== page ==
Aug 01, 2010 Phil Blackwell Uncategorized
A player named LaCrosse won in Syracuse — go figure.
Of course, the success of Cindy LaCrosse at this week’s Alliance Bank Golf Classic had nothing to do with her coincidental last name, and everything to do with her calm, poise — and sharp game.
Rounds of 67, 66 and 68 on Drumlins Country Club’s testy East course gave LaCrosse a three-shot victory over Amelia Lewis. More importantly, the $14,000 LaCrosse earned for her second win of the year put her back on top of the Duramed Futures Tour’s money list with $70,307.
“I’m excited about this win,” LaCrosse said. “This makes me breathe a little bit, and feel a lot better.”
Even with the no. 2 spot on the money list going into this week and a win earlier this year in Mexico, the 23-year-old LaCrosse said she was not feeling too confident about her game after some recent inconsistent play. Plus, when she appeared at this tournament in 2009, she had missed the cut.
Enter the family unit — specifically, her father to caddy for the first time all year, and her mother to see just her second tournament of 2010. LaCrosse said having them both close at hand settled her down and let her focus back on the golf.
In all, 144 players started on Friday morning, tackling a Drumlins East course that would stay firm and fast, a stark contrast to all the rains that plagued the 2009 event.
Immediately, LaCrosse streaked to the front, tearing up the easier front nine and going five under par for her first 10 holes. A double bogey at 12 caused problems, but she survived the gusty winds and snagged a birdie on the difficult 18th to cap off her opening 67, four under par.
This tied LaCrosse with Lewis and Jane Rah, one shot back of Dolores White, who carded a 66 in just her fifth professional start. The winds and firm conditions took its toll, as just 16 players broke par.
During Saturday’s second round, White, LaCrosse and Lewis stayed tied with each other through 12 holes, but the day, and the tournament itself, turned on the par-5 13th, which doglegs 90 degrees to the right.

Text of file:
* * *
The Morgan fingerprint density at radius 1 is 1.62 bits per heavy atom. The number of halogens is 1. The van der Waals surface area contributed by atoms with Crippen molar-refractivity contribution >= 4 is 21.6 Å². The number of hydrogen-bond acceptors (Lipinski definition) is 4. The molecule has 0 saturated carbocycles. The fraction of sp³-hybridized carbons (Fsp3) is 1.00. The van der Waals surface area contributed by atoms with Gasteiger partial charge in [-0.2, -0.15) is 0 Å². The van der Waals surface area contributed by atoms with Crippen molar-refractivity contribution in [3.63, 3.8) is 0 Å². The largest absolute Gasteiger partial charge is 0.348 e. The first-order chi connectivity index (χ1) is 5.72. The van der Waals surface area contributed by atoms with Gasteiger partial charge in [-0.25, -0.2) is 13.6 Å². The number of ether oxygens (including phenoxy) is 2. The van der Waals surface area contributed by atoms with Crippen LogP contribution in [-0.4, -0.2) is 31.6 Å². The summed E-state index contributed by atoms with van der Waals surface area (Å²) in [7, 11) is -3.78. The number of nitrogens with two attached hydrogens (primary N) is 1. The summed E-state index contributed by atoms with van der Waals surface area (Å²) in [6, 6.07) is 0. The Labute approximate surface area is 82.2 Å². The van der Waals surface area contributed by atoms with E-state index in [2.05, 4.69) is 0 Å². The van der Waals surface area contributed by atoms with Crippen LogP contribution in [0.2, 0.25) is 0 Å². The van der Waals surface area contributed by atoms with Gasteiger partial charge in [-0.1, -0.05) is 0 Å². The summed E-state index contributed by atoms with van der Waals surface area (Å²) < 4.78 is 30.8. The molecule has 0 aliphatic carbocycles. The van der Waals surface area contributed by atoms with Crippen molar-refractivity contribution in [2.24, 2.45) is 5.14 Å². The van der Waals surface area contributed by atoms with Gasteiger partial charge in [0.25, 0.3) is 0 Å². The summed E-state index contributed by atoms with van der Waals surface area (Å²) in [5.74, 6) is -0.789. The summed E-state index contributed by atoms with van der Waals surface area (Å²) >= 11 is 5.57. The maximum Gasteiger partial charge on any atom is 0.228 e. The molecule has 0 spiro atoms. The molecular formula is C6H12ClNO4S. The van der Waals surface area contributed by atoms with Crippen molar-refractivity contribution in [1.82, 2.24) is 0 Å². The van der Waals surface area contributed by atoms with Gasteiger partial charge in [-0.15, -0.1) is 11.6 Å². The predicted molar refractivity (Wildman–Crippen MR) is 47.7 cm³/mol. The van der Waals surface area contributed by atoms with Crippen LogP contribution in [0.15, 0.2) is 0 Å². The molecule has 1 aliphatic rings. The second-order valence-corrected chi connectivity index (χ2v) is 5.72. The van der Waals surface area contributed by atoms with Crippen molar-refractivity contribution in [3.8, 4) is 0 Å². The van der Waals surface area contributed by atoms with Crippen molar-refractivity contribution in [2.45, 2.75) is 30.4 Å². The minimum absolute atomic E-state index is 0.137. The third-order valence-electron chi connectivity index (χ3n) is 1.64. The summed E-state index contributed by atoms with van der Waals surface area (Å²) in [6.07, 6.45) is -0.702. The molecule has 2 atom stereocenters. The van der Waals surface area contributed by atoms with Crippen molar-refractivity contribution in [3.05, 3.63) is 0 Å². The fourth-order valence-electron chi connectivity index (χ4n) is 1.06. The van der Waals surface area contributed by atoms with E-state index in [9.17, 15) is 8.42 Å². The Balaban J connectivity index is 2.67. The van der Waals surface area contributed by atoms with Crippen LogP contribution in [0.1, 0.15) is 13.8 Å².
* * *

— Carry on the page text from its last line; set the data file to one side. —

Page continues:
White’s second shot smacked a tree, went into an unplayable lie, and she ended up with a quadruple-bogey nine, falling out of contention. Meanwhile, LaCrosse birdied and would take a lead she would never relinquish.
Not that Lewis, a 19-year-old rookie with her brother serving as caddy, gave it a try. On both the 17th and 18th holes of the second round, Lewis hit close approach shots that led to birdies — only to see LaCrosse sink longer putts for her own birdies to stay in front.
This created separation with the rest of the field, as LaCrosse went to Sunday at nine-under-par 133, one ahead of Lewis and three clear of Rah. No one was else was closer than six shots of LaCrosse.
Quickly, the final round evolved into a tense match between LaCrosse and Lewis, as they matched birdies on the 2nd and 3rd holes. When LaCrosse added another birdie on 4, Lewis countered with a birdie on 5.
LaCrosse developed her first cushion on the 8th hole, a birdie moving her ahead by two. And there it stayed for a while, as the pair matched bogeys on 8 and 10, plus pars deep into the back nine.
Meanwhile, the battle for third place was settled. Danah Ford Bordner shot a sizzling 65 to finish at 206, seven under par, one ahead of Rah and Jennifer Song. That 65 tied for the tournament’s low round with Selanee Henderson, whose own 65 moved her up to a tie for seventh.
Back at the main event, Lewis moved within one shot when she birdied 14, only to give it right back with a bogey on 15. LaCrosse, who parred that hole to double her margin, promptly made the winning move.
On 16, LaCrosse’s curling birdie putt found the hole, putting her at 12 under, and another birdie at 17 (after she hit the flagstick on her approach) made the margin five shots when Lewis bogeyed.
A final bogey did not matter as Lewis, finishing with a birdie to post a 70 and a total of 204, beat Bordner by two shots for the runner-up spot. But it was LaCrosse taking the champagne bath from two fellow pros as she walked off the 18th green, heading for the trophy and the big check.
Among the local interests, Section III champion Mary Fletcher, from Christian Brothers Academy, shot 85 and 86 to post 171, while Fayetteville-Manlius graduate Jillian Fraccola had a two-day total of 160. Ithaca native Lori Atsded played all three rounds and, with a 220, tied for 60th. Jenny Suh, the defending champion, never could get into contention, but still shared 14th place at 213.
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